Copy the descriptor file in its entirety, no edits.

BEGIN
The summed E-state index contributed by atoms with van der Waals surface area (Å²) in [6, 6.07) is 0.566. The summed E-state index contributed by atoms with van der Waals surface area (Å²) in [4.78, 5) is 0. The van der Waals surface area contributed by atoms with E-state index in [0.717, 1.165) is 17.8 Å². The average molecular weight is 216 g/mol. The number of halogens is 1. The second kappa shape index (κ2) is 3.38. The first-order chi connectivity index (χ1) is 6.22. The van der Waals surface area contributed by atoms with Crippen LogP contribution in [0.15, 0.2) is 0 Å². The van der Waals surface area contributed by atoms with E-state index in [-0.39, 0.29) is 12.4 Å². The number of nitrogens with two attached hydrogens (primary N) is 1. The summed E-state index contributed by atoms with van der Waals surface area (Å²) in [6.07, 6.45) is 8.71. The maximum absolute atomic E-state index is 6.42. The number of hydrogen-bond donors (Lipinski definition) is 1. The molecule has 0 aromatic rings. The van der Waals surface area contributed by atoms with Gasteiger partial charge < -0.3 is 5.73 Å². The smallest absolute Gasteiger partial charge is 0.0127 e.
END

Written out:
The summed E-state index contributed by atoms with van der Waals surface area (Å²) in [6, 6.07) is 0.566. The summed E-state index contributed by atoms with van der Waals surface area (Å²) in [4.78, 5) is 0. The van der Waals surface area contributed by atoms with E-state index in [0.717, 1.165) is 17.8 Å². The average molecular weight is 216 g/mol. The number of halogens is 1. The second kappa shape index (κ2) is 3.38. The first-order chi connectivity index (χ1) is 6.22. The van der Waals surface area contributed by atoms with Crippen LogP contribution in [0.15, 0.2) is 0 Å². The van der Waals surface area contributed by atoms with E-state index in [-0.39, 0.29) is 12.4 Å². The number of nitrogens with two attached hydrogens (primary N) is 1. The summed E-state index contributed by atoms with van der Waals surface area (Å²) in [6.07, 6.45) is 8.71. The maximum absolute atomic E-state index is 6.42. The number of hydrogen-bond donors (Lipinski definition) is 1. The molecule has 0 aromatic rings. The van der Waals surface area contributed by atoms with Gasteiger partial charge < -0.3 is 5.73 Å². The smallest absolute Gasteiger partial charge is 0.0127 e.